Norman Cyril Jackson was a flight engineer in a Lancaster bomber and had completed the bombing of Schweinfurt, Germany. The Lancaster was hit by an enemy fighter and fire broke out. Having asked permission to try and deal with it, Sergeant Jackson clipped on his parachute and, with a fire extinguisher, climbed onto the fuselage of the aircraft that was travelling at 200mph at 20,000 feet. Holding on with one hand, he tried to put out the fire, but his parachute partly opened and he slipped on the wing. The fire spread, and he was badly burned. he was then swept from the wing, with his partly inflated, burning parachute trailing behind him. He landed heavily, breaking a leg. His right eye was closed through burns, and his hands were horribly burned and useless. At daybreak, he crawled towards a village on his knees and elbows. He knocked on the door of a cottage, and one of the daughters of the occupant bathed his wounds. After 10 months in hospital, he was sent to a prison camp. He made two attempts to escape; the second time he succeeded and met the American Army near Munich.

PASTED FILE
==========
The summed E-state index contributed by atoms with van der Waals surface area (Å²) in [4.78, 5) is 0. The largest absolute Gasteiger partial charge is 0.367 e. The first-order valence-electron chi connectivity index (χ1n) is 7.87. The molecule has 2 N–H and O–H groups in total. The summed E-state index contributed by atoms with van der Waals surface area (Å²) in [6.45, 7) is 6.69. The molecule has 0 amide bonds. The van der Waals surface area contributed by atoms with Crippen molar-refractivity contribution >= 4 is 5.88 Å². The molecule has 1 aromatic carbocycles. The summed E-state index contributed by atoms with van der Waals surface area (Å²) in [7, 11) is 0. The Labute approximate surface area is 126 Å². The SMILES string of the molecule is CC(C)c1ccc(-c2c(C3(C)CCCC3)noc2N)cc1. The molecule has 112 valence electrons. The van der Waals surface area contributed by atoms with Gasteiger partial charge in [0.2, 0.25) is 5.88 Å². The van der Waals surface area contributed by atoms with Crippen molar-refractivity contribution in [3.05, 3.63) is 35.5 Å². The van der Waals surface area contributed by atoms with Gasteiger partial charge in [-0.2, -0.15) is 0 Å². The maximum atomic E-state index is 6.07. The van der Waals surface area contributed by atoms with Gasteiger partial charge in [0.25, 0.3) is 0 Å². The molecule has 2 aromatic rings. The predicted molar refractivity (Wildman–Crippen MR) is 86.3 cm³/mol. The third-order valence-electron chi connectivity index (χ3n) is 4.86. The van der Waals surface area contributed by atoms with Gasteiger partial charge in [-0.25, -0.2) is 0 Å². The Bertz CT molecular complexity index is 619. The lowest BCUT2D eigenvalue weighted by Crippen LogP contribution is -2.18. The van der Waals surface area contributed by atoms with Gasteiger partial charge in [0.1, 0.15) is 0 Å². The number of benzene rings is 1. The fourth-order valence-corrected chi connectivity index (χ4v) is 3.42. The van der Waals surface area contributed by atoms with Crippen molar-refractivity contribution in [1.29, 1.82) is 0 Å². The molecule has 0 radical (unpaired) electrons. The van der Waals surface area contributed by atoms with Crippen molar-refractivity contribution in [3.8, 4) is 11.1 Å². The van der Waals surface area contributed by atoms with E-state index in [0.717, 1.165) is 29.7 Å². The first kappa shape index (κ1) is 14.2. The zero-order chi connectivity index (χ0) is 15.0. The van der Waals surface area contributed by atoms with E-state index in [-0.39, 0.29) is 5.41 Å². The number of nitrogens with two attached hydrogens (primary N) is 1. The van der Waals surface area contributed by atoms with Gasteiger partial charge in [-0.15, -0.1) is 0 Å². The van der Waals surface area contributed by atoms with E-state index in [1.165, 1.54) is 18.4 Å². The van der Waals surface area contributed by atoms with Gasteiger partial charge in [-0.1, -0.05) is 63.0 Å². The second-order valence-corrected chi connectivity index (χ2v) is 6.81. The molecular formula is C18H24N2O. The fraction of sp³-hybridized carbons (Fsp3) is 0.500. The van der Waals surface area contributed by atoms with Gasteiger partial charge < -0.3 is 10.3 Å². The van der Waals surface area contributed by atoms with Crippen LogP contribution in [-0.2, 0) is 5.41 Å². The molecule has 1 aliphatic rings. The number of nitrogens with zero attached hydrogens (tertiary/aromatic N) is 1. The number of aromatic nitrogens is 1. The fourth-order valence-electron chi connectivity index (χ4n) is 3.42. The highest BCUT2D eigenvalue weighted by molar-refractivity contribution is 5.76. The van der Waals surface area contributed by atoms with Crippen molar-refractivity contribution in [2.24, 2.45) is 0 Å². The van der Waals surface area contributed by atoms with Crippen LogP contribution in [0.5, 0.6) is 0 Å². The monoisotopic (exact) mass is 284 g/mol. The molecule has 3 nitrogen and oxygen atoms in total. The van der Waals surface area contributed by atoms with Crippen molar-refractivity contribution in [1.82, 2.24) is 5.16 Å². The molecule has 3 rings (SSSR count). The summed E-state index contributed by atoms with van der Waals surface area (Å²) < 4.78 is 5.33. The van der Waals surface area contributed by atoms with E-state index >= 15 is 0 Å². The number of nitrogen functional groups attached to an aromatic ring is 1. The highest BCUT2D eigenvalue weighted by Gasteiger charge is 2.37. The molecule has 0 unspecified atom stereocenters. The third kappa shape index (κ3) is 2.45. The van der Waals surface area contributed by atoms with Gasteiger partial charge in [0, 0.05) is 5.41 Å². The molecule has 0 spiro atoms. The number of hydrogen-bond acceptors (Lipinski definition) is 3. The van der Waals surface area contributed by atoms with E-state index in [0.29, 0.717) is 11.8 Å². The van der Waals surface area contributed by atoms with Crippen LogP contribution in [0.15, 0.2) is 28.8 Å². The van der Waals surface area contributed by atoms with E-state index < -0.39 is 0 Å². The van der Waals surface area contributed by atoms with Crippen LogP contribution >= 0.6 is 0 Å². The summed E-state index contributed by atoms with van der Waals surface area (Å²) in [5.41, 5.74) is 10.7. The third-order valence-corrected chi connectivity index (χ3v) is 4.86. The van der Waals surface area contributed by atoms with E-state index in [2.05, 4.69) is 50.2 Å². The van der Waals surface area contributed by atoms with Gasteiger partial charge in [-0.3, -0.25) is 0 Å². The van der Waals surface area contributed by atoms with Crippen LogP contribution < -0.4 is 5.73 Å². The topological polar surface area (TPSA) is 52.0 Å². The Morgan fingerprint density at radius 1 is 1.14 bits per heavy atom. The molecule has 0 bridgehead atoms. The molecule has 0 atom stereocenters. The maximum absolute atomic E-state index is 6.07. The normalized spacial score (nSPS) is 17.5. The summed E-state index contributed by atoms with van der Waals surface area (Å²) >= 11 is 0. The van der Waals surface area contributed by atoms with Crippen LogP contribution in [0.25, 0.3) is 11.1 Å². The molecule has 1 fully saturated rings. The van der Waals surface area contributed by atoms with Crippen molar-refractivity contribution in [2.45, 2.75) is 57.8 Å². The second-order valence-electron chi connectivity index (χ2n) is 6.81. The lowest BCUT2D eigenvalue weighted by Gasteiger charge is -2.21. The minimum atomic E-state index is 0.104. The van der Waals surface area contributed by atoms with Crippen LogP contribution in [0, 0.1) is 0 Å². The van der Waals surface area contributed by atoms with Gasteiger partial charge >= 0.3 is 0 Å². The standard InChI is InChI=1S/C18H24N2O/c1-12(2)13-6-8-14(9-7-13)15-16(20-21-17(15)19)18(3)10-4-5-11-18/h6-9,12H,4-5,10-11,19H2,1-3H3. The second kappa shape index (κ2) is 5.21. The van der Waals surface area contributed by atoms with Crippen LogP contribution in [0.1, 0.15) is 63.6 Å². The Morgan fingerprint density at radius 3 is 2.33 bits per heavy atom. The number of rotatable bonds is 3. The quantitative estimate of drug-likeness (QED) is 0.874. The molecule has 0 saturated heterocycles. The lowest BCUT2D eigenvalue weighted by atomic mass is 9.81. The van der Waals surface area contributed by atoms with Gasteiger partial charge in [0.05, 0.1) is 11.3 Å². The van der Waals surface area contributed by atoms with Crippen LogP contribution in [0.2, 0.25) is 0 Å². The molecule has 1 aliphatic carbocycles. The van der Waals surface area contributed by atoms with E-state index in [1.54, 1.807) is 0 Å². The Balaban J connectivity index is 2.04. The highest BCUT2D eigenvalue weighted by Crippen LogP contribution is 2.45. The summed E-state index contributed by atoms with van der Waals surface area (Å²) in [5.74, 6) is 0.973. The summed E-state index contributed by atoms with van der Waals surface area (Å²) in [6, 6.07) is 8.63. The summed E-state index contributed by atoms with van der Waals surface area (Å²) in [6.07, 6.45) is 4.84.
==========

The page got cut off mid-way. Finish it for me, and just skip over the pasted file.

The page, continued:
After the war, he worked as a travelling salesman, overcame the handicap of permanently scarred hands, and, with help, built a house for himself and his family. Because he had been adopted, he was a passionate family man. Although periodically haunted by nightmares of his brush with death, and occasionally overcome with melancholy, he realised that he was fortunate to survive when so many did not return. He became a deeply religious man, and never spoke of the award of the VC.
Updated: 3 August 2009